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Speech timer

Based on the number and length of words in a document, calculates how long the document would read as a speech.
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If something like this already exists, please ... someone tell me! Otherwise, the idea would be for the program to analyze a document by its number of words and syllables, then let the speech writer know approximately how long the speech would be. If you wanted to get real fancy, you could enable several different settings for a fast or slow speaker and the occasion on which the speech is being delivered.
DrAstroZoom, Nov 26 2003

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       I believe such software exists and is used in preparing the scripts for news programs. I'll see if I can dig up a link.
krelnik, Nov 26 2003
  

       Even if not, you could probably do this yourself. Microsoft Word counts words and syllables (although the syllables are merely an estimate).   

       Read a paragraph and time yourself (leave extra time for laughter, applause, getting hit by rotten tomatoes, etc.) Have Word count the words, and cross-multiply.
phundug, Nov 26 2003
  

       I'm sure I've seen software do this in the past, but I couldn't tell you what the program was. Microsoft Word will give you just about every other metric for your document but this one. If you know how long it takes to say the average word/sentence, you might be able to extrapolate.
phoenix, Nov 26 2003
  

       35 seconds.. excellent [DAZ] (+)
neilp, Nov 26 2003
  

       P.S. nice debut - welcome
neilp, Nov 26 2003
  

       Use a software speech synthesiser:
document -> text-to-speech -> wav file -> get length of wav file.
You could choose the voice profile/speed that best matches your own. The process ought to be able to run several times faster than real time. A hacky solution if ever there was one :)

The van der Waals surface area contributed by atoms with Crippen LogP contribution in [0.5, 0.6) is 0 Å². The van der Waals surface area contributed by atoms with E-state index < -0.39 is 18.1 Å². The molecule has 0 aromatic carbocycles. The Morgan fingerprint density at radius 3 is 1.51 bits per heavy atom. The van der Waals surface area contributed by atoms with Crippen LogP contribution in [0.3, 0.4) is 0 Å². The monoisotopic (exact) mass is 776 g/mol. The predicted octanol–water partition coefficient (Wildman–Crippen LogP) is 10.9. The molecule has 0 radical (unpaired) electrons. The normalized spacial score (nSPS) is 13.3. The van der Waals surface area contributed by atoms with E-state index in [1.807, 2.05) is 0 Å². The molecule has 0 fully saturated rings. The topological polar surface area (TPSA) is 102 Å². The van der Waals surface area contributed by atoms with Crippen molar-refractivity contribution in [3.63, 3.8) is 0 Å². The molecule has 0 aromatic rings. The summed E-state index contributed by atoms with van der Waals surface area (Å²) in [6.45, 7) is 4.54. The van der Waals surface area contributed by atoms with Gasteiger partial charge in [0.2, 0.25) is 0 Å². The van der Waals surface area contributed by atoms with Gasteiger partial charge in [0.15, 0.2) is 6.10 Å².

benjamin, Nov 26 2003
  

       It depends on the pace and style of the speaker. If you're going to give the speech, time yourself reading three full-text pages at the pace you will use. Take that time and divide it by three, and that's how many pages you need for each minute you plan to speak.
waugsqueke, Nov 26 2003
  

       <off topic>Why do people write out their entire speeches? Every one I've attended or given that has been written out has been boring to the level of pain. My suggestion: write your speech so that you'll know what to say, then toss it out. Make yourself bullet points to keep you on track and don't even make yourself stay rigidly to these. Just my two cents.</off topic>
Worldgineer, Nov 26 2003
  

       [World] To give a speech without writing it all down is difficult unless you are very knowledgably about the topic. Most people who give speeches are not. When giving political speeches you also often have to include distortions of the truth, omissions, or misleading statements. That requires careful wording to avoid the accusation of being a liar. You better write it all down.   

       I could easily give a paperless speech about the composition of the slime that makes snails slither along so nicely without falling off a vertical sheet of glass, but to explain the necessity of the Iraq war would take more reams of chopped trees than fit in good sized office printer.
kbecker, Nov 26 2003
  

       Therein lies the secret - only speak about what you know and/or love.   

       Not that I'm implying anything, [kbecker] :P
Detly, Nov 26 2003
  

       The problem with only writing notes and not a speech verbatim is the unfortunate law of nature that states:   

       "In the corporate world, those calle upon to speak most often are the least talented at doing so."   

       And unfortunately, the corporate world is the world in which I live and work. While I would be most comfortable speaking from a bare minimum of notes, my clients generally would not.
DrAstroZoom, Dec 03 2003
  

       The timer must take account of dramatic pauses. This could easily be done by searching for certain phrases, such as, "...of the future!"
friendlyfire, Dec 03 2003
  

       [DrAstroZoom] - possibly related to the zeroth law of physics lectures:
A practical demonstration that works perfectly during the numerous rehearsals will always fail during the lecture.
Detly, Dec 03 2003
  
      
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